Which he did, along with 29 other priests on Dec. 18, 1997.
There were times when he began Mass depressed, but he never ended it feeling that way. It always brought him peace and healing, like here, this very morning at Camp Miller. Where he used to like a large congregation with lots of loud music and singing, he now favored more intimate liturgies. And the Malibu camp was one of his favorites.
After, there was nearly a half-hour of “fellowship” outside, featuring Hawaiian Punch and hot cross buns with vanilla frosting. Three boys asked Father Peter, now wearing his brown habit with a white cord tied around his waist and a farmer’s straw hat, to bless their plastic rosaries. One was wearing the white beads around his neck.
Glancing about, he spotted Robert, the Capuchin candidate who rode up with him, along with this reporter from The Tidings. He looked like he was deep in conversation with one of the juveniles; they were nodding, their heads close to each other.
It made the priest smile. Yes, this young man, who — can you imagine? — studied criminal justice in college, could be a very good priest. He was empathetic. He had a heart. He was relaxed, not ill at ease at all. Just seemed to relate naturally to these young people who happened to be locked up.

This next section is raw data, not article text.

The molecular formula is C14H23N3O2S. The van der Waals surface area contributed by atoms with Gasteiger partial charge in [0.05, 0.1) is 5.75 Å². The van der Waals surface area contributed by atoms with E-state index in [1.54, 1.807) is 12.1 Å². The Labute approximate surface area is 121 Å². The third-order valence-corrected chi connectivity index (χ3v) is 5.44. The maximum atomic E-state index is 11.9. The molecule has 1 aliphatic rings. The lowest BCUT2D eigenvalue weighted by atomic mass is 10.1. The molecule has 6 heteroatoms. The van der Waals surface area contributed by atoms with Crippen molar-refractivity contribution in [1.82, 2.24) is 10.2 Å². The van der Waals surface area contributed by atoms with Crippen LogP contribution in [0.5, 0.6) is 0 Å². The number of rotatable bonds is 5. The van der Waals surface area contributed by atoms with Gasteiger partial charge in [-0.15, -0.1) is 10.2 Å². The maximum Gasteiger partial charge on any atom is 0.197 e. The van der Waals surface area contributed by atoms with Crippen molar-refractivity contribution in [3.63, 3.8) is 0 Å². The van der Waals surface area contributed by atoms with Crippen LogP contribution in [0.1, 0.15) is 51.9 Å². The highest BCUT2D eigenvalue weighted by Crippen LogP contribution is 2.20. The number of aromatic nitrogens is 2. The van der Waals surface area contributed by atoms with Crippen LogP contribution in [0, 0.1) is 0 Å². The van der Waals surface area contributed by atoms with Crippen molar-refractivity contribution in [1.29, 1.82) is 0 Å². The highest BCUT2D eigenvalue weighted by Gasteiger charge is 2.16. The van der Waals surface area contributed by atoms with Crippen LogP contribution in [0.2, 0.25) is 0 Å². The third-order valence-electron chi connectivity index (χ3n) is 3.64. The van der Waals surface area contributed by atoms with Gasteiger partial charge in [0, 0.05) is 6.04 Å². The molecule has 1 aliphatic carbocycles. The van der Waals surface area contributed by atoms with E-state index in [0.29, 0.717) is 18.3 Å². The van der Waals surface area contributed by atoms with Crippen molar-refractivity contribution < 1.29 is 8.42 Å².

It made him imagine the 24-year-old saying Mass one day, either as a Capuchin or some other religious order. Maybe even a diocesan priest. Whatever, he was glad he’d asked Robert, who was from the San Bernardino Diocese, to come along. He had played a part in the young man’s discernment process these last few weeks.
But, then again, the vocation director didn’t want to get his hopes up too high. In the last six months, three solid candidates had bailed out at the last moment. One met a girl, another decided on the Jesuits and the third wanted to enter but his mother persuaded him not to.
Driving back to L.A., Father Peter expressed mixed emotions about leaving Camp Miller.
“I feel a certain sense of satisfaction,” he confided, keeping his eyes on the winding Mullholland Highway. “I feel that I’ve gone out and loved as best I can. That’s my obligation I feel God calls us to. Pope Francis says go to the ‘periphery of society.’ So I feel we went there, we did it out of love, unconditional love. I want them to picture Jesus embracing them. That they actually feel embraced. Not a distant God, but a God who came down for us.